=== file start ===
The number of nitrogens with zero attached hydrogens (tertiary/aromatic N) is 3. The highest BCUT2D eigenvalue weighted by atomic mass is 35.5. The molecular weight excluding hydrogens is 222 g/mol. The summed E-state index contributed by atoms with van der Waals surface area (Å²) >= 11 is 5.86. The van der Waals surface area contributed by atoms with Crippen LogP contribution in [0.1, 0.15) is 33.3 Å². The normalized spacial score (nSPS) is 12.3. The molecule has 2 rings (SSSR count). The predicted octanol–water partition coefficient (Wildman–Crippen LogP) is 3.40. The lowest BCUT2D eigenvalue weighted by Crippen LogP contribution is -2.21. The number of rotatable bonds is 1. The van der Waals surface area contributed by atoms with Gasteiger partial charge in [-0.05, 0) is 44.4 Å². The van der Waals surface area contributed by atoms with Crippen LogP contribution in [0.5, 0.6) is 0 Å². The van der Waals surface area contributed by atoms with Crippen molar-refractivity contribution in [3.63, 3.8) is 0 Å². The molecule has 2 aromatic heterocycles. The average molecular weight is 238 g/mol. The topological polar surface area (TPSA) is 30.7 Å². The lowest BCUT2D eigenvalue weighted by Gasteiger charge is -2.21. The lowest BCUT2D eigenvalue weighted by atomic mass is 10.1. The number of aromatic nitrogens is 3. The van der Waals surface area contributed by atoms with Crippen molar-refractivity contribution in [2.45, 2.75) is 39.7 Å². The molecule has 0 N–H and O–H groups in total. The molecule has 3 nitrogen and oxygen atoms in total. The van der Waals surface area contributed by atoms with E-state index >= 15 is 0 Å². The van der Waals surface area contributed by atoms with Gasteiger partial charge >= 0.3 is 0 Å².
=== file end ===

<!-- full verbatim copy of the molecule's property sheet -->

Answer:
The number of nitrogens with zero attached hydrogens (tertiary/aromatic N) is 3. The highest BCUT2D eigenvalue weighted by atomic mass is 35.5. The molecular weight excluding hydrogens is 222 g/mol. The summed E-state index contributed by atoms with van der Waals surface area (Å²) >= 11 is 5.86. The van der Waals surface area contributed by atoms with Crippen LogP contribution in [0.1, 0.15) is 33.3 Å². The normalized spacial score (nSPS) is 12.3. The molecule has 2 rings (SSSR count). The predicted octanol–water partition coefficient (Wildman–Crippen LogP) is 3.40. The lowest BCUT2D eigenvalue weighted by Crippen LogP contribution is -2.21. The number of rotatable bonds is 1. The van der Waals surface area contributed by atoms with Gasteiger partial charge in [-0.05, 0) is 44.4 Å². The van der Waals surface area contributed by atoms with Crippen LogP contribution in [0.5, 0.6) is 0 Å². The van der Waals surface area contributed by atoms with Crippen molar-refractivity contribution in [3.63, 3.8) is 0 Å². The molecule has 2 aromatic heterocycles. The average molecular weight is 238 g/mol. The topological polar surface area (TPSA) is 30.7 Å². The lowest BCUT2D eigenvalue weighted by Gasteiger charge is -2.21. The lowest BCUT2D eigenvalue weighted by atomic mass is 10.1. The number of aromatic nitrogens is 3. The van der Waals surface area contributed by atoms with Crippen molar-refractivity contribution in [2.45, 2.75) is 39.7 Å². The molecule has 0 N–H and O–H groups in total. The molecule has 3 nitrogen and oxygen atoms in total. The van der Waals surface area contributed by atoms with E-state index >= 15 is 0 Å². The van der Waals surface area contributed by atoms with Gasteiger partial charge >= 0.3 is 0 Å².